I would and have recommended this book though I felt the first movie was a weak showing of the book. People who are fans of Sci-Fi, apocalyptic stuff, survival shows, or anything made by Michael Bay would enjoy this series.
The Last Star is available for checkout from the Mission Viejo Library. It is also available for download from Overdrive.
Imagine a world without a sun. Where mysterious wraiths roam around in the constant mists. Where most of the population is controlled by a group of uptight nobles and a dark ruler. This is just part of everyday life for Vin, a girl abandoned to a thieving crew by her older brother at a young age. In this life, she must struggle to survive, occasionally calling on her strange, mythical Luck, an ability that allows her to soften the emotions of others. However, this all changes when a strange man wielding similar powers named Kelsier finds her with an insane plan to overthrow the oppressive Final Empire.
This is one of the best books I have ever had the pleasure of reading. It takes you on a wondrous adventure through the possibilities of a dark future, and the constant presence of the true strength that all humans wield. More than anything else, though, Mistborn really goes into detail about the different aspects of the human personality, including who you can trust and whether or not it’s a good thing. In fact, the author, Brandon Sanderson, also wrote The Reckoners series, which goes just as deeply into the human psyche. Mistborn was given to me by a good friend and actually helped me get through some hard stuff going on in my life because it truly illustrates the point: there’s always something you can do.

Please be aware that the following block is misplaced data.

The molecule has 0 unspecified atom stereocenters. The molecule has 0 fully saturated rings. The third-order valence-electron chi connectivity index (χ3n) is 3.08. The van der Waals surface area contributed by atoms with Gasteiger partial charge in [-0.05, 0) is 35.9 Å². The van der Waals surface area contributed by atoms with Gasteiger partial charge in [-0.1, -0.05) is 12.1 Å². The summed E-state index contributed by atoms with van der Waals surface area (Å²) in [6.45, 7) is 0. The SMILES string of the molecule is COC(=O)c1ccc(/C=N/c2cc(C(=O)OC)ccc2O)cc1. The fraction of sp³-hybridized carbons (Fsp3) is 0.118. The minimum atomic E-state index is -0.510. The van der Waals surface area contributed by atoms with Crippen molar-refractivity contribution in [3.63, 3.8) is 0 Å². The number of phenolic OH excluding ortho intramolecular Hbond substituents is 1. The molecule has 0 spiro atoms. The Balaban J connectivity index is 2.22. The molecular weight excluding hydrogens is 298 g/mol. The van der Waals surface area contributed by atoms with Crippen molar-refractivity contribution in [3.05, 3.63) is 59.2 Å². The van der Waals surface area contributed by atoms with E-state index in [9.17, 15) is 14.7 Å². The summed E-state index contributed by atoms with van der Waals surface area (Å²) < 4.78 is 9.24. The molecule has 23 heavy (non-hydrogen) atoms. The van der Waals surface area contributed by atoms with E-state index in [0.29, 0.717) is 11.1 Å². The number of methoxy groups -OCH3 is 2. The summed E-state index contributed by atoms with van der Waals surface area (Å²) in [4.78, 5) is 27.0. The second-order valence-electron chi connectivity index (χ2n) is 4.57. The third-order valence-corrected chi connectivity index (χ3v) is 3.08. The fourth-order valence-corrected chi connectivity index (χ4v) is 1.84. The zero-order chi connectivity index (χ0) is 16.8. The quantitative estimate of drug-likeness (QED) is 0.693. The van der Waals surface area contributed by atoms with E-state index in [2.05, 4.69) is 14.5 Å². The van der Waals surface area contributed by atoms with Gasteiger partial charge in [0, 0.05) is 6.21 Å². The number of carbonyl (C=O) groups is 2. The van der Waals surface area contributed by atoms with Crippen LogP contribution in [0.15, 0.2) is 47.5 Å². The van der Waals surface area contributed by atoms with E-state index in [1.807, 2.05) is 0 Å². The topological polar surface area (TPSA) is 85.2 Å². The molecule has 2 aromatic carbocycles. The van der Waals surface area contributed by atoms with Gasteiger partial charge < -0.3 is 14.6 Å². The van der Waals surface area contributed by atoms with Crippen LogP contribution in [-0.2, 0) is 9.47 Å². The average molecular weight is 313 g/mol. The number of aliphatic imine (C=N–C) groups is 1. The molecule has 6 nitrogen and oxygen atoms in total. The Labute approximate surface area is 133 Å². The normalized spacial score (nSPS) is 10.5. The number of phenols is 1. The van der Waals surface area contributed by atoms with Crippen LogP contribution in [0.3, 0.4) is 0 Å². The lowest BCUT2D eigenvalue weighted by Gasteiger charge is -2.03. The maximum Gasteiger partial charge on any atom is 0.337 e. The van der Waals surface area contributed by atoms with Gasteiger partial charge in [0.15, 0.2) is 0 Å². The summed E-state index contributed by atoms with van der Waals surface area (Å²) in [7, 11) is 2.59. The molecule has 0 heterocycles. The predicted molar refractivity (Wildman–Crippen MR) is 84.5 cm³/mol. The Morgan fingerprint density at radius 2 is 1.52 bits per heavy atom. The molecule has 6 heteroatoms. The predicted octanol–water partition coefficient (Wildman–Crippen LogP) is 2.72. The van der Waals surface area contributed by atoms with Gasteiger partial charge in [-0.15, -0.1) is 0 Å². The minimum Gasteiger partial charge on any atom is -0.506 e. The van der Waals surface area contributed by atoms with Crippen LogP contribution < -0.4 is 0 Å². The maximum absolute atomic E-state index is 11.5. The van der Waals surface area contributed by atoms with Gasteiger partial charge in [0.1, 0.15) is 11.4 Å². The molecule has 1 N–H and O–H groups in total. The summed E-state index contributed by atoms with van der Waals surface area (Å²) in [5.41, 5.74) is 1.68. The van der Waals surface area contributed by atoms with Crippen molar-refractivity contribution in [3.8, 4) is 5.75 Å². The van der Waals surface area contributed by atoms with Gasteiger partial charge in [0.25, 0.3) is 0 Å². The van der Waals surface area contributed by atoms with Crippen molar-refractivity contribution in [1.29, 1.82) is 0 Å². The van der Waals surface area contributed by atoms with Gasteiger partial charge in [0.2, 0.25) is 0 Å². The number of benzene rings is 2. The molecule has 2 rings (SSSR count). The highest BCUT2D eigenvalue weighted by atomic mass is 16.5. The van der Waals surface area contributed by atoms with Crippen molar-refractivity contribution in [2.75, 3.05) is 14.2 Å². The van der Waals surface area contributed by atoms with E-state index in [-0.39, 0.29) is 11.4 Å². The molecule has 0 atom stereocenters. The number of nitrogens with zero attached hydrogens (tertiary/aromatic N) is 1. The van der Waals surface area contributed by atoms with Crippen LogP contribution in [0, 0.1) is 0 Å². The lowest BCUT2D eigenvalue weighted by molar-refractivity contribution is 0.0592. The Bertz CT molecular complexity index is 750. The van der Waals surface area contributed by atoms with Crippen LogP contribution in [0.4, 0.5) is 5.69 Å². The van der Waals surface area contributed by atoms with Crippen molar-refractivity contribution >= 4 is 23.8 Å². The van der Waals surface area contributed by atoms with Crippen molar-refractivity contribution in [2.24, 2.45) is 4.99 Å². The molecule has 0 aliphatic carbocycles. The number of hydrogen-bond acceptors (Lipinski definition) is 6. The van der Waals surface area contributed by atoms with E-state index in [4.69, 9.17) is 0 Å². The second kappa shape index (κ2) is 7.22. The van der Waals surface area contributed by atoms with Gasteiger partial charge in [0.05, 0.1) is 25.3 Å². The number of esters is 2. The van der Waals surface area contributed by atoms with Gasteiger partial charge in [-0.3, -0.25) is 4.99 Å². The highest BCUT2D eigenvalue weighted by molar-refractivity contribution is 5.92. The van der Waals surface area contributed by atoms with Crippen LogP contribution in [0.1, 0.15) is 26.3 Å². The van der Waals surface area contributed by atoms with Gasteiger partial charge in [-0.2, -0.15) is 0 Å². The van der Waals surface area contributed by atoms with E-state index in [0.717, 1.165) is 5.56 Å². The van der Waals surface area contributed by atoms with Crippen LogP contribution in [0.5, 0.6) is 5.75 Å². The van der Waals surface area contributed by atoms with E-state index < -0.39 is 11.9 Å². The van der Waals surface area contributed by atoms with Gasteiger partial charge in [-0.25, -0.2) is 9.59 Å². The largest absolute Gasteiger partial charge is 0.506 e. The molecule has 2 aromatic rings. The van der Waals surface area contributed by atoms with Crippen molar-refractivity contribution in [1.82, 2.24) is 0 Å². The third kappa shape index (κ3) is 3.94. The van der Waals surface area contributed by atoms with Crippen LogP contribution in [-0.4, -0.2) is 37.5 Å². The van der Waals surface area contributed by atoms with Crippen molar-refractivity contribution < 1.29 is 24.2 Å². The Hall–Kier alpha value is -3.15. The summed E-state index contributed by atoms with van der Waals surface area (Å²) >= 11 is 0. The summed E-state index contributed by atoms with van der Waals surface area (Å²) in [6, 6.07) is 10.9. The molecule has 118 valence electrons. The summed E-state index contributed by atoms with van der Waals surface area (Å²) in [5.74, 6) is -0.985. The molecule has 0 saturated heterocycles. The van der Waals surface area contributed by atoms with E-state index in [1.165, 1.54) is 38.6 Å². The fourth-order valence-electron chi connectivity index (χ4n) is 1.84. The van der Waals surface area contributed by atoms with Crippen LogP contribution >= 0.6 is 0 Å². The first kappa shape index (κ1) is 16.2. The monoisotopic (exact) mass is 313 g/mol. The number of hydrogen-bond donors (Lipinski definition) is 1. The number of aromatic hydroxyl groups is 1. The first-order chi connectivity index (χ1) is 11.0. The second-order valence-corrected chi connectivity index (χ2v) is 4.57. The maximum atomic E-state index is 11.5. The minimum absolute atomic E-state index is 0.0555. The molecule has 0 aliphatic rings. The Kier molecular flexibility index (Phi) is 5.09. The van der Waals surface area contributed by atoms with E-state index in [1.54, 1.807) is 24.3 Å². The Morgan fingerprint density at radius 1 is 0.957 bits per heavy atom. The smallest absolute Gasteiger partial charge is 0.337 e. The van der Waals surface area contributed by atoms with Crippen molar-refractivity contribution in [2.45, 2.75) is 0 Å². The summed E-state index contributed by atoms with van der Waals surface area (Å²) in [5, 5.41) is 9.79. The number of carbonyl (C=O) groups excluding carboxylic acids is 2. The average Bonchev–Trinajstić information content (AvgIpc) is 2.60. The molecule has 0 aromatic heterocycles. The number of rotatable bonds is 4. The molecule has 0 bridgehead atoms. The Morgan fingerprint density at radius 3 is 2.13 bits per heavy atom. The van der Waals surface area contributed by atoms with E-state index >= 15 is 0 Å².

This book should mostly appeal to teens (high school or middle) who need a little motivation in their lives. I would not, however, recommend this story for younger audiences as it is not appropriate and mentions some “iffy” topics not suited for children under 12-13. This is not a quick read but it is worth 33 AR points! A very worthwhile read, however.
-Evan G., 7th grade
Mistborn is available for checkout from the Mission Viejo Library.
What would happen if suddenly, hundreds of random people across the world got incredible super powers including flight, control over the elements, invulnerability, precognition, and hypnotism?
David Charleston has spent his whole life researching these super humans, or Epics as they’re widely called, and may finally get his chance for revenge on the Epic who killed his father, Steelheart. But if it’s going to work, he needs the help of The Reckoners, a group of undercover agents who kill off Epics by using technology, wit, and sometimes their own two hands. Oh, and it helps when they’re facing their imminent death with absolutely no chance of survival. But even so, Steelheart is the toughest target that they’ve ever gone after and it will take everything that they’ve got, and a little more, to have a chance at taking him down.